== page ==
The Blood of Emmett Till by Timothy B. TysonThough several books have covered the 60-year-old case of Emmett Till's lynching in Mississippi, historian Timothy Tyson's new history freshly illuminates the trial of Till's murderers. He analyzes the trial transcript, which had been missing since 1955, interviews the key witness (now 80 years old) to Till's allegedly inappropriate behavior, and provides details from a recent FBI investigation. This riveting account immerses readers in the case and offers the definitive summary of its impact on subsequent history. For an absorbing study of one aspect of the case, try John Edgar Wideman's Writing to Save a Life, which focuses on Emmett's father Louis Till.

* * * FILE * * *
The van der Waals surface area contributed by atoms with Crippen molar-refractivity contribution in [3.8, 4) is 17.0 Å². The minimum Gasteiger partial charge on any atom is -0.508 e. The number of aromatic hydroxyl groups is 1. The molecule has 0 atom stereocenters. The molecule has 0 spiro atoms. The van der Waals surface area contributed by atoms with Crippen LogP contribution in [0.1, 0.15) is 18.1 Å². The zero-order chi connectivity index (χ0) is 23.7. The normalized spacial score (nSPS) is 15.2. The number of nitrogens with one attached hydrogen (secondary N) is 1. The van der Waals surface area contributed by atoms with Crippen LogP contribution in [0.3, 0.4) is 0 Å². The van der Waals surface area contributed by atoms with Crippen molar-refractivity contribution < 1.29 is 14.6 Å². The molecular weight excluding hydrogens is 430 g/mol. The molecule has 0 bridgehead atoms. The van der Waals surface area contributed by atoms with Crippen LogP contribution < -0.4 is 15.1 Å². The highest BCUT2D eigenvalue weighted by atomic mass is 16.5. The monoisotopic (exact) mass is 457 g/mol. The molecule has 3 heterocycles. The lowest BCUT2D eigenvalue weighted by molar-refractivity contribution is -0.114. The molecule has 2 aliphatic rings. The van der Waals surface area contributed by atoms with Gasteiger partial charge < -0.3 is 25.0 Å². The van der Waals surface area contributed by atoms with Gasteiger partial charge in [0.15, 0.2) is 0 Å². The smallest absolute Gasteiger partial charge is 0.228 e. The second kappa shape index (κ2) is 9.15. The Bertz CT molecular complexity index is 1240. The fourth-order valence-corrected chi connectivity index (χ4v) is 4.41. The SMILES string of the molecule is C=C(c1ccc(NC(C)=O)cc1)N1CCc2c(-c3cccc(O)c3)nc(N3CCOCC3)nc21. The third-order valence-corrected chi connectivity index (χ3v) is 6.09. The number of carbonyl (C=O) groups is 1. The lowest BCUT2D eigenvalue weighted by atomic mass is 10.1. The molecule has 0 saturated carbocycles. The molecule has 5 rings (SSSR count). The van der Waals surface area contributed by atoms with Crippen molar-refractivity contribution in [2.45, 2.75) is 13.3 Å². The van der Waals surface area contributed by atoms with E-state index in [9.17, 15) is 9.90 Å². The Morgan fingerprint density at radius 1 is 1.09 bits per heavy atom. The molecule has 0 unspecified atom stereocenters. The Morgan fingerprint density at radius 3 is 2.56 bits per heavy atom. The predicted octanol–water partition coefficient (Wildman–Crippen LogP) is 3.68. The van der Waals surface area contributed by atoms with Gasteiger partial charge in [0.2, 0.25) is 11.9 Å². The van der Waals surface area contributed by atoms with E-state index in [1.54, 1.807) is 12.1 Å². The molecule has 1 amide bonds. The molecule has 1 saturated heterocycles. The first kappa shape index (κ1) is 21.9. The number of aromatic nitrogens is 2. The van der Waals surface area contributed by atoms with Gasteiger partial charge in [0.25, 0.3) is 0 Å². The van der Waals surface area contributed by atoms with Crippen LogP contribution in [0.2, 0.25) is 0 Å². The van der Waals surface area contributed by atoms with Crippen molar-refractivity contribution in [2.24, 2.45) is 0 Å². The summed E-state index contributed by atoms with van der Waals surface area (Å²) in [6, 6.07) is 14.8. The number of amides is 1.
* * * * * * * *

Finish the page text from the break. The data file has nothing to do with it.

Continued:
The Scarlet Sisters: Sex, Suffrage, and Scandal in the Gilded Age by Myra MacPhersonIn their activities that sound like feminist initiatives of a century later, sisters Victoria Woodhull and Tennessee "Tennie" Claflin shocked and fascinated Gilded Age America and the world: together they opened the first woman-owned stock brokerage; Victoria ran for president, choosing Frederick Douglass to join her ticket; Tennie ran for Congress and became the honorary colonel of a black National Guard regiment. They also published a newspaper and exposed prominent citizens' misdeeds through their investigative reporting. In The Scarlet Sisters, journalist Myra MacPherson vividly portrays their campaign to improve the status of women. For a compelling episode in 19th-century women's history, be sure to read this well-researched and engaging dual biography.